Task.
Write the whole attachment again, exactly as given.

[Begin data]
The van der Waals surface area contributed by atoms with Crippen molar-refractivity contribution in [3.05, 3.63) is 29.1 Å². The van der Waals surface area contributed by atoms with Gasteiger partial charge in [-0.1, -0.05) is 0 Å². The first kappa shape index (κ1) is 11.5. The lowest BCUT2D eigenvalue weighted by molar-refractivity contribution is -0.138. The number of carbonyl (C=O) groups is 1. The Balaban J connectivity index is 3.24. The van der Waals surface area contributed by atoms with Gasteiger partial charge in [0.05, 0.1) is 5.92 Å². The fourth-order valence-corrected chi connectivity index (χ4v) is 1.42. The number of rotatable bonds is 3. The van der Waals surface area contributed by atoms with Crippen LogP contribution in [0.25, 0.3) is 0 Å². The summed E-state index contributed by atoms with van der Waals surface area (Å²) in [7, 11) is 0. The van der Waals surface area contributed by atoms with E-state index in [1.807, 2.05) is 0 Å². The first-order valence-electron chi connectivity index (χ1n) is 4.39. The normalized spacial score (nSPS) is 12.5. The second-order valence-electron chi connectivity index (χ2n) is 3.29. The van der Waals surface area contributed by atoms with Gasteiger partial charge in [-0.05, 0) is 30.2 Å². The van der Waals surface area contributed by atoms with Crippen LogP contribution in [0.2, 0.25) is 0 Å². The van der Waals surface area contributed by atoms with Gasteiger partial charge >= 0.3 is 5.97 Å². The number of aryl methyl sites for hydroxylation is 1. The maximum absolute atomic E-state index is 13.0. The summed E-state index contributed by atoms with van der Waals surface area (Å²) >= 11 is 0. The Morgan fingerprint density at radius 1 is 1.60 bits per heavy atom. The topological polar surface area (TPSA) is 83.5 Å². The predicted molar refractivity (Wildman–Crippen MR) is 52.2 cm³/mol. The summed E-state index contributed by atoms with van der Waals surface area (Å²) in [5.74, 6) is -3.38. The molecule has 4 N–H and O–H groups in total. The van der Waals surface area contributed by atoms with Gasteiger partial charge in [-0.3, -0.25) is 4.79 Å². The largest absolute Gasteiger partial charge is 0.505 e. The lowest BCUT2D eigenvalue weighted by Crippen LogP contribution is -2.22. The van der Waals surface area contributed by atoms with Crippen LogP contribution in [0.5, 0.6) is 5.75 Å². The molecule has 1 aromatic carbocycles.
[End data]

The van der Waals surface area contributed by atoms with Crippen molar-refractivity contribution in [3.05, 3.63) is 29.1 Å². The van der Waals surface area contributed by atoms with Gasteiger partial charge in [-0.1, -0.05) is 0 Å². The first kappa shape index (κ1) is 11.5. The lowest BCUT2D eigenvalue weighted by molar-refractivity contribution is -0.138. The number of carbonyl (C=O) groups is 1. The Balaban J connectivity index is 3.24. The van der Waals surface area contributed by atoms with Gasteiger partial charge in [0.05, 0.1) is 5.92 Å². The fourth-order valence-corrected chi connectivity index (χ4v) is 1.42. The number of rotatable bonds is 3. The van der Waals surface area contributed by atoms with Crippen LogP contribution in [0.25, 0.3) is 0 Å². The summed E-state index contributed by atoms with van der Waals surface area (Å²) in [7, 11) is 0. The van der Waals surface area contributed by atoms with E-state index in [1.807, 2.05) is 0 Å². The first-order valence-electron chi connectivity index (χ1n) is 4.39. The normalized spacial score (nSPS) is 12.5. The second-order valence-electron chi connectivity index (χ2n) is 3.29. The van der Waals surface area contributed by atoms with Gasteiger partial charge in [-0.05, 0) is 30.2 Å². The van der Waals surface area contributed by atoms with Crippen LogP contribution in [0.2, 0.25) is 0 Å². The van der Waals surface area contributed by atoms with Gasteiger partial charge >= 0.3 is 5.97 Å². The number of aryl methyl sites for hydroxylation is 1. The maximum absolute atomic E-state index is 13.0. The summed E-state index contributed by atoms with van der Waals surface area (Å²) >= 11 is 0. The Morgan fingerprint density at radius 1 is 1.60 bits per heavy atom. The topological polar surface area (TPSA) is 83.5 Å². The predicted molar refractivity (Wildman–Crippen MR) is 52.2 cm³/mol. The summed E-state index contributed by atoms with van der Waals surface area (Å²) in [5.74, 6) is -3.38. The molecule has 4 N–H and O–H groups in total. The van der Waals surface area contributed by atoms with Gasteiger partial charge in [-0.3, -0.25) is 4.79 Å². The largest absolute Gasteiger partial charge is 0.505 e. The lowest BCUT2D eigenvalue weighted by Crippen LogP contribution is -2.22. The van der Waals surface area contributed by atoms with Crippen LogP contribution in [0.5, 0.6) is 5.75 Å². The molecule has 1 aromatic carbocycles.